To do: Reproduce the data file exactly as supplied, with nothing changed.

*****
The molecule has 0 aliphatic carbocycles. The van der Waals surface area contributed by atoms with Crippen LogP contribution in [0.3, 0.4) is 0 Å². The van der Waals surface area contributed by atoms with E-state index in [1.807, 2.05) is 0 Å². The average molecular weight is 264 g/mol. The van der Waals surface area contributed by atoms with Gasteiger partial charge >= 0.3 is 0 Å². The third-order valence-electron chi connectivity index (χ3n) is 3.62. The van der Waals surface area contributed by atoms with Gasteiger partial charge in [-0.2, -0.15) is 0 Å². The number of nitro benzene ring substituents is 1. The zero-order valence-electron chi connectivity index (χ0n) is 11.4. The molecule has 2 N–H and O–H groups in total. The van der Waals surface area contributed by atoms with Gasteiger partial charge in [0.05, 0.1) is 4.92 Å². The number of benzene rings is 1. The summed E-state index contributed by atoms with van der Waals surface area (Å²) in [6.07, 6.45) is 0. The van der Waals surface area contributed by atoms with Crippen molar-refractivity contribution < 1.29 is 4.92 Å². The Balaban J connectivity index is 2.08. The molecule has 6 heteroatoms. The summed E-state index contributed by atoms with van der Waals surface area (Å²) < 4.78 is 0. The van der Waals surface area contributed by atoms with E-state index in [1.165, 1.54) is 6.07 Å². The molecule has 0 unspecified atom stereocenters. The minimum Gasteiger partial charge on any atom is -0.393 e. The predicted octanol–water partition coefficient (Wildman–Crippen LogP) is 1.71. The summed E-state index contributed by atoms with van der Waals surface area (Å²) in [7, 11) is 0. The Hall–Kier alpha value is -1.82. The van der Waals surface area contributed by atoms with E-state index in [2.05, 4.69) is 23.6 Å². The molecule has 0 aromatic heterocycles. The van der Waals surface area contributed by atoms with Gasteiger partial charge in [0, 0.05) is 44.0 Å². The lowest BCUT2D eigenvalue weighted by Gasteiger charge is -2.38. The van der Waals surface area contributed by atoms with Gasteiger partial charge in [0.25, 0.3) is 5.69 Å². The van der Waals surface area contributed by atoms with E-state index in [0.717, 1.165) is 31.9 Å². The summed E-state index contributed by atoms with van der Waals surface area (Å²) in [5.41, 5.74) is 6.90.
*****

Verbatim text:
The molecule has 0 aliphatic carbocycles. The van der Waals surface area contributed by atoms with Crippen LogP contribution in [0.3, 0.4) is 0 Å². The van der Waals surface area contributed by atoms with E-state index in [1.807, 2.05) is 0 Å². The average molecular weight is 264 g/mol. The van der Waals surface area contributed by atoms with Gasteiger partial charge >= 0.3 is 0 Å². The third-order valence-electron chi connectivity index (χ3n) is 3.62. The van der Waals surface area contributed by atoms with Gasteiger partial charge in [-0.2, -0.15) is 0 Å². The number of nitro benzene ring substituents is 1. The zero-order valence-electron chi connectivity index (χ0n) is 11.4. The molecule has 2 N–H and O–H groups in total. The van der Waals surface area contributed by atoms with Gasteiger partial charge in [0.05, 0.1) is 4.92 Å². The number of benzene rings is 1. The summed E-state index contributed by atoms with van der Waals surface area (Å²) in [6.07, 6.45) is 0. The van der Waals surface area contributed by atoms with Crippen molar-refractivity contribution < 1.29 is 4.92 Å². The Balaban J connectivity index is 2.08. The molecule has 6 heteroatoms. The summed E-state index contributed by atoms with van der Waals surface area (Å²) < 4.78 is 0. The van der Waals surface area contributed by atoms with E-state index in [1.165, 1.54) is 6.07 Å². The molecule has 0 unspecified atom stereocenters. The minimum Gasteiger partial charge on any atom is -0.393 e. The predicted octanol–water partition coefficient (Wildman–Crippen LogP) is 1.71. The summed E-state index contributed by atoms with van der Waals surface area (Å²) in [7, 11) is 0. The Hall–Kier alpha value is -1.82. The van der Waals surface area contributed by atoms with E-state index in [2.05, 4.69) is 23.6 Å². The molecule has 0 aromatic heterocycles. The van der Waals surface area contributed by atoms with Gasteiger partial charge in [0, 0.05) is 44.0 Å². The lowest BCUT2D eigenvalue weighted by Gasteiger charge is -2.38. The van der Waals surface area contributed by atoms with Gasteiger partial charge in [0.25, 0.3) is 5.69 Å². The van der Waals surface area contributed by atoms with E-state index in [0.717, 1.165) is 31.9 Å². The summed E-state index contributed by atoms with van der Waals surface area (Å²) in [5.41, 5.74) is 6.90.